Today, regardless of what we think we are doing, we are not remembering the dead of that horrific war. The so-called ‘Great War’ is now all but beyond the horizon of living memory. Instead we are sharing in – not remembering – an imagined past; a glorious celebration of invented heroes who serve only to justify more modern, less morally justifiable wars – land and resource grabs.
Nothing short of revolution, suggests Michel Foucault, will extricate “We other Victorians” from the polymorphous mechanisms of power which have conditioned us over millennia. The exercise of power has undergone a transformation from the feudal spectacle of the scaffold to the age of repression
“Letting you go has always been difficult.” I haven’t seen her since 1991, and still she remains one of the growing number of people for whom my desire to see again and hold close knows no limit. She told me stories, she tucked me into bed at night, fretted over me when I was sick, … Continue reading Open Your Hand and Let Go
Crowd control takes planning, and controlling crowds of the size of those who visit Mecca each year requires excellent planning. Stampedes happen, and this is not the fault of the people caught in the panic – no matter their ethnicity.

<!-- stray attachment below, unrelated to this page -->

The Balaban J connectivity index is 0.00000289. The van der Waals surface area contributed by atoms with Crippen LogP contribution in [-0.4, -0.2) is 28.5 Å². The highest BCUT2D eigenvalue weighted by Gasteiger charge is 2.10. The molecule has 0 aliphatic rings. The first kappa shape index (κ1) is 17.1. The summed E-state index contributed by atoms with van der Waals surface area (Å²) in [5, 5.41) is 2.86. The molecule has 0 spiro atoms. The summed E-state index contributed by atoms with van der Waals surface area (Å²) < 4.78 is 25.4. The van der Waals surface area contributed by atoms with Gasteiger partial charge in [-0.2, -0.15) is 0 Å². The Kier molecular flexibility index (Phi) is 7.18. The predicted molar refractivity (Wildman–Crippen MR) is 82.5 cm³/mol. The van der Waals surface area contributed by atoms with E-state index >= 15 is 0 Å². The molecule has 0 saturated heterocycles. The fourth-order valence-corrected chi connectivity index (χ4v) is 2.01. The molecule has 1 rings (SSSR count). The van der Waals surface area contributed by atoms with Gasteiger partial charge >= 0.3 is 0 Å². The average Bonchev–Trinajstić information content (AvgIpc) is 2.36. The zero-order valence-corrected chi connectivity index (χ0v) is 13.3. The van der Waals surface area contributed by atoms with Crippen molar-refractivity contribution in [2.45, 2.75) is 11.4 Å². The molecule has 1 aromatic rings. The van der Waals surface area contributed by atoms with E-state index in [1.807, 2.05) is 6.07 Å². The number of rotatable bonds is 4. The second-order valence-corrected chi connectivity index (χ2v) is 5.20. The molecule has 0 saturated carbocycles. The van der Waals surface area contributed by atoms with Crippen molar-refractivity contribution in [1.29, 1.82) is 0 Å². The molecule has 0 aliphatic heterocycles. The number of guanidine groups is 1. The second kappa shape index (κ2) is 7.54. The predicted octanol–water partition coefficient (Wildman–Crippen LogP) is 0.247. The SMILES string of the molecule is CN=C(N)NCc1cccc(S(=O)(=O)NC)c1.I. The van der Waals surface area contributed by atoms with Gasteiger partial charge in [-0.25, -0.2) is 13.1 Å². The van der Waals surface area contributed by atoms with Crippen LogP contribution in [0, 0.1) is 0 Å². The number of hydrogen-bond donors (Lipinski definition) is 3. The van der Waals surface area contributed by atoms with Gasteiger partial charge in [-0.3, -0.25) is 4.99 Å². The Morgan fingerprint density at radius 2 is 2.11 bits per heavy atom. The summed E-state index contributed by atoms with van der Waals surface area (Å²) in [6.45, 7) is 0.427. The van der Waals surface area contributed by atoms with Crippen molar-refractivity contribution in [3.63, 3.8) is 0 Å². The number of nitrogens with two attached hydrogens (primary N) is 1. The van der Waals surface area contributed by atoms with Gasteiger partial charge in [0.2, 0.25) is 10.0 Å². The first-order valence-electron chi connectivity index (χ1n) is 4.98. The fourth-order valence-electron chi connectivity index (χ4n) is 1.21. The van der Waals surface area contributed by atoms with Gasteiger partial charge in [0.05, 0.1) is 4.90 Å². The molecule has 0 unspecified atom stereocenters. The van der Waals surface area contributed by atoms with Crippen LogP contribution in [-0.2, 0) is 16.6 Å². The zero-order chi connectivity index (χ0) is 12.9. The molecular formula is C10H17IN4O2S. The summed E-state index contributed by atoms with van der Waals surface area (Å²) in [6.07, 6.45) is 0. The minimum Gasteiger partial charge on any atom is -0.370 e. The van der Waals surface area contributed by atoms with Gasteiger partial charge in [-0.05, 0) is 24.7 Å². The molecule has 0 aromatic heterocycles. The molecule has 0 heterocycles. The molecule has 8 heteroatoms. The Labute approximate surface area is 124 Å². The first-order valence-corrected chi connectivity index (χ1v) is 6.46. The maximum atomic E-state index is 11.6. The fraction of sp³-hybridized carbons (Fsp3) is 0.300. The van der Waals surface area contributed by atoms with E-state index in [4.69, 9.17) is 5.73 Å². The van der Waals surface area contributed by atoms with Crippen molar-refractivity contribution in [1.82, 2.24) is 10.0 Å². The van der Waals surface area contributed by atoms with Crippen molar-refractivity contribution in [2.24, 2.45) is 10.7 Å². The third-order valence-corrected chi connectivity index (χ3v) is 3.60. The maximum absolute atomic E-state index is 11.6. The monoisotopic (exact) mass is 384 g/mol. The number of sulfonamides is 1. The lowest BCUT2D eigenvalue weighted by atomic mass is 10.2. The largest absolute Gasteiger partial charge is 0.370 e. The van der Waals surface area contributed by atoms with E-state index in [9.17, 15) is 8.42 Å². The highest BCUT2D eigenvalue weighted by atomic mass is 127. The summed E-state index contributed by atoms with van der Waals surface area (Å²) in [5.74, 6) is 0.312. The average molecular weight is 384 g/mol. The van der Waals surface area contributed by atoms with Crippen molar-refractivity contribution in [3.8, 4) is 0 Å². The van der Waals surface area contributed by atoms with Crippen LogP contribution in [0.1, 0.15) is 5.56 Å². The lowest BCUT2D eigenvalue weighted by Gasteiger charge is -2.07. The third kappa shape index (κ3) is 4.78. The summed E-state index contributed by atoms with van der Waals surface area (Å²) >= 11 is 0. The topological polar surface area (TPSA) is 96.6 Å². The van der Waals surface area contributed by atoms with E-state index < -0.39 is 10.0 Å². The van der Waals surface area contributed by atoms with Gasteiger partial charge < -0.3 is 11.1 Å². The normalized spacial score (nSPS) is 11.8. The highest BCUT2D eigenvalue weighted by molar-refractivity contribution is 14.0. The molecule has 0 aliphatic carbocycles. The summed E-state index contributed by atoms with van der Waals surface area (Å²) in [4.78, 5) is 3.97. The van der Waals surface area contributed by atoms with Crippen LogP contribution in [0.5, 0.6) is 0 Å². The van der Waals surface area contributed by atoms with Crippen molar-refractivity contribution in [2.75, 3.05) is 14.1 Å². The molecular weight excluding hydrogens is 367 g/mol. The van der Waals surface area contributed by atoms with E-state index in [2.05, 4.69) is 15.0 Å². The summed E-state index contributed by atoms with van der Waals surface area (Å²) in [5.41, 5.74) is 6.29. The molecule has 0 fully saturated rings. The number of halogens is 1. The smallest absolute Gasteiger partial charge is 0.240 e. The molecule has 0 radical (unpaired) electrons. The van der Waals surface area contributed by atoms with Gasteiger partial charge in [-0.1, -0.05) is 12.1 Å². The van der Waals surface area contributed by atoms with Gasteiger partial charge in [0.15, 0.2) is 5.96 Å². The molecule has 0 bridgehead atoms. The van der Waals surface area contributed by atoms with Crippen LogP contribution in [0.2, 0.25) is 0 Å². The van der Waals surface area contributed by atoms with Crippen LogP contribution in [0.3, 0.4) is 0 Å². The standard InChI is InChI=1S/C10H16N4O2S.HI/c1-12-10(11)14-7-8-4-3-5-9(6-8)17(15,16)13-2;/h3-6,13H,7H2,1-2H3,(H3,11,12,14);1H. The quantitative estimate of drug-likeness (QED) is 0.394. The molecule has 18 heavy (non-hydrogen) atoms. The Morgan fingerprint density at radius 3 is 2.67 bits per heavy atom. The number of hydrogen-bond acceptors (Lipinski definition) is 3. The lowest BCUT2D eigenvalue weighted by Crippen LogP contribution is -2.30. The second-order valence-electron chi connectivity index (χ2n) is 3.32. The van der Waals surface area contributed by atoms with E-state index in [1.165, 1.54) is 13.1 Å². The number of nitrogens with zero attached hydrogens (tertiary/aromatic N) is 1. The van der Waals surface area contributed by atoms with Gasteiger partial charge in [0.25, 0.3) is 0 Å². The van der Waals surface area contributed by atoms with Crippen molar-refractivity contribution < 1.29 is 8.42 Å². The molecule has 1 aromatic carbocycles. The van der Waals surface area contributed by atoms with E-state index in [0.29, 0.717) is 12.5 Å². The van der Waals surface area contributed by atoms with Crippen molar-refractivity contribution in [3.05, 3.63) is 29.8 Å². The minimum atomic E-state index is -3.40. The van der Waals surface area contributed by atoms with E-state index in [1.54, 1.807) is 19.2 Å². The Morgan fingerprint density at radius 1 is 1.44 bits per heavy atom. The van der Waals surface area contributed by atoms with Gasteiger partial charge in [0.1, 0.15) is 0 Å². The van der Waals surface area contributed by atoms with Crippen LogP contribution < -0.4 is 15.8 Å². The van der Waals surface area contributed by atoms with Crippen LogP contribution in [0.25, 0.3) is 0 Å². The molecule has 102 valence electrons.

This was a human catastrophe, and my fear is that the pomp and remembrance of their sacrifice serves only to veil the true horror of the war. Seldom do we hear our history teachers tell that this war was futile, and we are seldom, if ever, told the human stories of the pain and the suffering.
Let me tell you this, my buttocks now bear the permanent impress of the weave of the bus seat’s upholstery. If I had thought that the English Channel would have offered the reprieve of a boat to walk about on, I was sorely mistaken. We made our passage to Europe under the waves via the leaky Channel Tunnel.
Let’s not be kidding ourselves on. Having a maid is nothing more than a status symbol and yet another way to humiliate and oppress another human being. Yes, hiring a skivvy – because that is what is being done – does create employment, every bit as much as it allows people with excess money to do less real work.
At some point in the story of the Christian community the Church became the preserve of the well-to-do, the polite, and the fashionable, and was forever lost to poor, the outcasts, and the simple working people who were the earliest Christians. Up to this point in history the Christian faith was the laughing stock of the wealthy and privileged, it was the comical cult of a criminal provincial holy man, and better suited to fishermen and the lowest class of prostitutes.